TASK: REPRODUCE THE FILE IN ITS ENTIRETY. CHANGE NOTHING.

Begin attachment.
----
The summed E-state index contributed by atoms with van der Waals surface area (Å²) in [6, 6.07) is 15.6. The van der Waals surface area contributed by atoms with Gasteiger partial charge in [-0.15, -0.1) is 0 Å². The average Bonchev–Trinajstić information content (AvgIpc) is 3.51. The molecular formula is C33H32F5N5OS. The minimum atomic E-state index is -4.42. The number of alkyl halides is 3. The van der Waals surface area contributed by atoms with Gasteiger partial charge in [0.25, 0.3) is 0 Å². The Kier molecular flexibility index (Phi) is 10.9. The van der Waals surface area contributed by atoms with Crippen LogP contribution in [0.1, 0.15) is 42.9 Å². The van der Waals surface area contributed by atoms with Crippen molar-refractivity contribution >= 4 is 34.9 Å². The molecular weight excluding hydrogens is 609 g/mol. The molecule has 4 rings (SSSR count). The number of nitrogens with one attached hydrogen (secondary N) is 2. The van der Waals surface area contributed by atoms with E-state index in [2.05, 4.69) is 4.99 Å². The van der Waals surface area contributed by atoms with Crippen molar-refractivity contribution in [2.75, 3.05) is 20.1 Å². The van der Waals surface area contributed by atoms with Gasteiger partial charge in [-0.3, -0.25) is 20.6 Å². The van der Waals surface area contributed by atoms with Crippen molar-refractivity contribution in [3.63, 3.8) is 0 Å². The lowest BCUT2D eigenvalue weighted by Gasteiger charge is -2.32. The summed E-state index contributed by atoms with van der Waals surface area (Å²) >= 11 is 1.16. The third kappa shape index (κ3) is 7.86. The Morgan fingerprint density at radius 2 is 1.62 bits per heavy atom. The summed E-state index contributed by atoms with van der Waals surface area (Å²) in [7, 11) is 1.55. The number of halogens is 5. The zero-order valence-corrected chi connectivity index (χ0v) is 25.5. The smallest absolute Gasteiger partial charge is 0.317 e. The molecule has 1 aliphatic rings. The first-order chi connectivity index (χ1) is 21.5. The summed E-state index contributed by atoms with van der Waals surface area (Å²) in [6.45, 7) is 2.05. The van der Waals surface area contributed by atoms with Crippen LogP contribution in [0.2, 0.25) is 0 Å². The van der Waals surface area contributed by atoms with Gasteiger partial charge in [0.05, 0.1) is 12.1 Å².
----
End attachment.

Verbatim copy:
The summed E-state index contributed by atoms with van der Waals surface area (Å²) in [6, 6.07) is 15.6. The van der Waals surface area contributed by atoms with Gasteiger partial charge in [-0.15, -0.1) is 0 Å². The average Bonchev–Trinajstić information content (AvgIpc) is 3.51. The molecular formula is C33H32F5N5OS. The minimum atomic E-state index is -4.42. The number of alkyl halides is 3. The van der Waals surface area contributed by atoms with Gasteiger partial charge in [0.25, 0.3) is 0 Å². The Kier molecular flexibility index (Phi) is 10.9. The van der Waals surface area contributed by atoms with Crippen LogP contribution in [0.1, 0.15) is 42.9 Å². The van der Waals surface area contributed by atoms with Crippen molar-refractivity contribution >= 4 is 34.9 Å². The molecular weight excluding hydrogens is 609 g/mol. The molecule has 4 rings (SSSR count). The number of nitrogens with one attached hydrogen (secondary N) is 2. The van der Waals surface area contributed by atoms with E-state index in [2.05, 4.69) is 4.99 Å². The van der Waals surface area contributed by atoms with Crippen molar-refractivity contribution in [2.75, 3.05) is 20.1 Å². The van der Waals surface area contributed by atoms with Gasteiger partial charge in [-0.3, -0.25) is 20.6 Å². The van der Waals surface area contributed by atoms with Crippen molar-refractivity contribution in [3.63, 3.8) is 0 Å². The lowest BCUT2D eigenvalue weighted by Gasteiger charge is -2.32. The summed E-state index contributed by atoms with van der Waals surface area (Å²) >= 11 is 1.16. The third kappa shape index (κ3) is 7.86. The Morgan fingerprint density at radius 2 is 1.62 bits per heavy atom. The summed E-state index contributed by atoms with van der Waals surface area (Å²) in [7, 11) is 1.55. The number of halogens is 5. The zero-order valence-corrected chi connectivity index (χ0v) is 25.5. The smallest absolute Gasteiger partial charge is 0.317 e. The molecule has 1 aliphatic rings. The first-order chi connectivity index (χ1) is 21.5. The summed E-state index contributed by atoms with van der Waals surface area (Å²) in [6.45, 7) is 2.05. The van der Waals surface area contributed by atoms with Crippen LogP contribution in [0.2, 0.25) is 0 Å². The van der Waals surface area contributed by atoms with Gasteiger partial charge in [0.05, 0.1) is 12.1 Å².